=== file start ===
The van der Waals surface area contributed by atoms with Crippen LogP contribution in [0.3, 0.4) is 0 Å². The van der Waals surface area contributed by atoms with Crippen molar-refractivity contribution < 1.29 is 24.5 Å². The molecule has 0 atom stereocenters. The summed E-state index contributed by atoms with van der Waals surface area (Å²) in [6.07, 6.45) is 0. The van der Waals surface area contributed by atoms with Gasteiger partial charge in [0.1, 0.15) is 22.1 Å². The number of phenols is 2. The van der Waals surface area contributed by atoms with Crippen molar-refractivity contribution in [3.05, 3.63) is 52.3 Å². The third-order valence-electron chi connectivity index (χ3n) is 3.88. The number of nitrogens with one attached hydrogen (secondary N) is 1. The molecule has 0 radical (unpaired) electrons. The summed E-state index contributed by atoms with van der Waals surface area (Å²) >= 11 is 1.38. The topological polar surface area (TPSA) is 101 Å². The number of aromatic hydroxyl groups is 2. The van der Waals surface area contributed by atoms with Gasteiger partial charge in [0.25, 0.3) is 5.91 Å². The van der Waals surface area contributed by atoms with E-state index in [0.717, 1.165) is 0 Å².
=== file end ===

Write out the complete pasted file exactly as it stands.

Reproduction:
The van der Waals surface area contributed by atoms with Crippen LogP contribution in [0.3, 0.4) is 0 Å². The van der Waals surface area contributed by atoms with Crippen molar-refractivity contribution < 1.29 is 24.5 Å². The molecule has 0 atom stereocenters. The summed E-state index contributed by atoms with van der Waals surface area (Å²) in [6.07, 6.45) is 0. The van der Waals surface area contributed by atoms with Gasteiger partial charge in [0.1, 0.15) is 22.1 Å². The number of phenols is 2. The van der Waals surface area contributed by atoms with Crippen molar-refractivity contribution in [3.05, 3.63) is 52.3 Å². The third-order valence-electron chi connectivity index (χ3n) is 3.88. The number of nitrogens with one attached hydrogen (secondary N) is 1. The molecule has 0 radical (unpaired) electrons. The summed E-state index contributed by atoms with van der Waals surface area (Å²) >= 11 is 1.38. The topological polar surface area (TPSA) is 101 Å². The number of aromatic hydroxyl groups is 2. The van der Waals surface area contributed by atoms with Gasteiger partial charge in [0.25, 0.3) is 5.91 Å². The van der Waals surface area contributed by atoms with E-state index in [0.717, 1.165) is 0 Å².